Tuesday, July 28, 2009

GUEST POST: Rest in Peas - A Working Mothers Guide to Not Making Baby Food

Kris and Leigh (that’s us) are on vacation this week, so we asked some of our most hilarious friends to pen guest columns for CHG. Today’s post comes from the talented and wondrous Michele.

For the last seven months of my life, I’ve been taking care of a child. To be more specific, I’ve been taking care of my child. The one I carried around for TEN months in my belly, and the one I have wanted since I was, oh, 13? The one I waited to find the perfect dad for. The one that came at the just the right time and is absolutely perfect. To me. Obviously.

Anyway, he’s seven-months-old now, and I can’t rely exclusively on the food I’ve been making for him from the ol’ feed sacks. (A.k.a. my bosom.) It’s one of those things you don’t think about when you’re 13: I have to feed him real food.

For the last month, I’ve been going with Earth’s Best and Gerber baby foods because, oh, I don’t know – it’s easy? But recently, I wanted to try my hand at pureeing steamed peas at home.

So, I opened up my internet and looked at the awesome Wholesome Baby Food website, plus a book (I know. How retro!) called Super Baby Food. And from both of these, I’ve gotten some great recipes. It is pretty much just as easy as steaming peas, throwing them in your blender, and then adding a little steaming water for consistency.

(Oh, and apparently, if you throw the hot peas into an ice bath beforehand it makes the pea jackets puree easier. Also, a blender is better than a food processor - again, those pesky pea jackets. If you think junior can't take the texture of it at the end of this process, just strain it and get rid of the lumps.)

It seems that I’ve come to the end of my, “Hi! I’m Michele and I have a baby; let’s make baby food,” segment, but really, opening up the website and the book just made me more confused. Which, I’ve found after seven months, is what motherhood is all about.

Seeing how easy it is to make the baby food was nice. It’s not this big ordeal I thought it would be. However, then? You have to store it.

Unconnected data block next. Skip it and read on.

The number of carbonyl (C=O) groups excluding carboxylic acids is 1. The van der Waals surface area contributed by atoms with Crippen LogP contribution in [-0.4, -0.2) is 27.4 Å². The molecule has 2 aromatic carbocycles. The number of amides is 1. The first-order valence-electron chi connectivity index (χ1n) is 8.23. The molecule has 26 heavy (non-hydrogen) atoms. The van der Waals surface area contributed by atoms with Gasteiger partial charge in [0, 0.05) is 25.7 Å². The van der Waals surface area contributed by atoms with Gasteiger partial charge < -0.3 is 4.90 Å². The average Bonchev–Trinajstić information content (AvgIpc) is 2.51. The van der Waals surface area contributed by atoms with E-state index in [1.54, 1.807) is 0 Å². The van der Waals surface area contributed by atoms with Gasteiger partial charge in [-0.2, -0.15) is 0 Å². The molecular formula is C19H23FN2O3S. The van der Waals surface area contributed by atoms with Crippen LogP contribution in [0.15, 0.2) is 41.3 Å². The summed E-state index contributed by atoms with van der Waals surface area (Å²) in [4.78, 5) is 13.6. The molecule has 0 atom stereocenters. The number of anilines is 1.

Now, I live in Brooklyn. I don’t have a deep freezer, nor do I have a pantry. I have a freezer that is currently overloaded with breast milk and meat because my mom has been on this kick of sending us Omaha Steak packages that are less steak and more hot dogs and hamburgers, plus these really weird Potato Au Gratins. So what I’m saying is, room is at a premium. What’s a girl to do? Make just a wee bit of peas every day? Learn cannning?

The solution is pretty awesome – I just put them in ice cube trays.

What I’m left with though, is enough peas to skin a cat, but little else. And apparently, if you only give your child one of anything, they can develop an aversion to that one food. So, I have to go back to jars of baby food for variety.

The more I read about making baby food, the more I realize I may not be able to do this for him and you know what? That’s ok. I would rather spend the four hours a day I get with him Monday through Friday, than stress over what I’m not doing for him. The good news is that breast milk is still more important than regular food this first year anyway, so I have another five months to figure out how to feed him healthy, fresh foods and be okay with supplementing when necessary. In the meantime, I’ll give him my puree of peas sparingly and gobble up his giggles and coos.

And when those run out, I can try my hand at making mangos!

Michele O Medlin is a wife, mother, and voiceover artist. She sometimes writes on her blog over here. When she does, she generally swears. Users beware.

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